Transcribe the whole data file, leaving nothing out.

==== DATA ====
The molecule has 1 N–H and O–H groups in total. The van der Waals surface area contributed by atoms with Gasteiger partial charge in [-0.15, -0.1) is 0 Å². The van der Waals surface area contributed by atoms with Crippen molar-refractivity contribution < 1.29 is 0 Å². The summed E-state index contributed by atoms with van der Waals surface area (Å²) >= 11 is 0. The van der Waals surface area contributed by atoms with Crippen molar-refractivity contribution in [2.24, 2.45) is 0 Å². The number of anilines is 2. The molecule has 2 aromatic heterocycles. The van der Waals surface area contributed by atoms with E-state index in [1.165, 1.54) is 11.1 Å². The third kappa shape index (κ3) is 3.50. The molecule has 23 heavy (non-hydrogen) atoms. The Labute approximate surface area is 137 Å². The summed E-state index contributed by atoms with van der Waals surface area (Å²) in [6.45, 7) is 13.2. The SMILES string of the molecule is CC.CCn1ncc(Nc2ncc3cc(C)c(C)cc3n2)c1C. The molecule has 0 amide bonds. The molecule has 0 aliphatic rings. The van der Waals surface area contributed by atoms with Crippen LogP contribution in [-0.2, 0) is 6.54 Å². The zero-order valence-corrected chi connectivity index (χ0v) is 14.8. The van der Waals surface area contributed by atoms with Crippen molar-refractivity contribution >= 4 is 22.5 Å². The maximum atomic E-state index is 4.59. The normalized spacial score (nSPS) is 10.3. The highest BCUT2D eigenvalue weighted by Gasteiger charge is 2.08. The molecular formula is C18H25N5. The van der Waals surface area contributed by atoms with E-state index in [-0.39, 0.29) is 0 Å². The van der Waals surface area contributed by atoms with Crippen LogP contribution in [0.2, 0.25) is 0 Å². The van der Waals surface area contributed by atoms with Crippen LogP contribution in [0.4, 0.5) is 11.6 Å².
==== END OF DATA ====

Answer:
The molecule has 1 N–H and O–H groups in total. The van der Waals surface area contributed by atoms with Gasteiger partial charge in [-0.15, -0.1) is 0 Å². The van der Waals surface area contributed by atoms with Crippen molar-refractivity contribution < 1.29 is 0 Å². The summed E-state index contributed by atoms with van der Waals surface area (Å²) >= 11 is 0. The van der Waals surface area contributed by atoms with Crippen molar-refractivity contribution in [2.24, 2.45) is 0 Å². The number of anilines is 2. The molecule has 2 aromatic heterocycles. The van der Waals surface area contributed by atoms with E-state index in [1.165, 1.54) is 11.1 Å². The third kappa shape index (κ3) is 3.50. The molecule has 23 heavy (non-hydrogen) atoms. The Labute approximate surface area is 137 Å². The summed E-state index contributed by atoms with van der Waals surface area (Å²) in [6.45, 7) is 13.2. The SMILES string of the molecule is CC.CCn1ncc(Nc2ncc3cc(C)c(C)cc3n2)c1C. The molecule has 0 amide bonds. The molecule has 0 aliphatic rings. The van der Waals surface area contributed by atoms with Crippen LogP contribution in [-0.2, 0) is 6.54 Å². The zero-order valence-corrected chi connectivity index (χ0v) is 14.8. The van der Waals surface area contributed by atoms with Crippen molar-refractivity contribution >= 4 is 22.5 Å². The maximum atomic E-state index is 4.59. The normalized spacial score (nSPS) is 10.3. The highest BCUT2D eigenvalue weighted by Gasteiger charge is 2.08. The molecular formula is C18H25N5. The van der Waals surface area contributed by atoms with E-state index in [-0.39, 0.29) is 0 Å². The van der Waals surface area contributed by atoms with Crippen LogP contribution in [0.2, 0.25) is 0 Å². The van der Waals surface area contributed by atoms with Crippen LogP contribution in [0.4, 0.5) is 11.6 Å².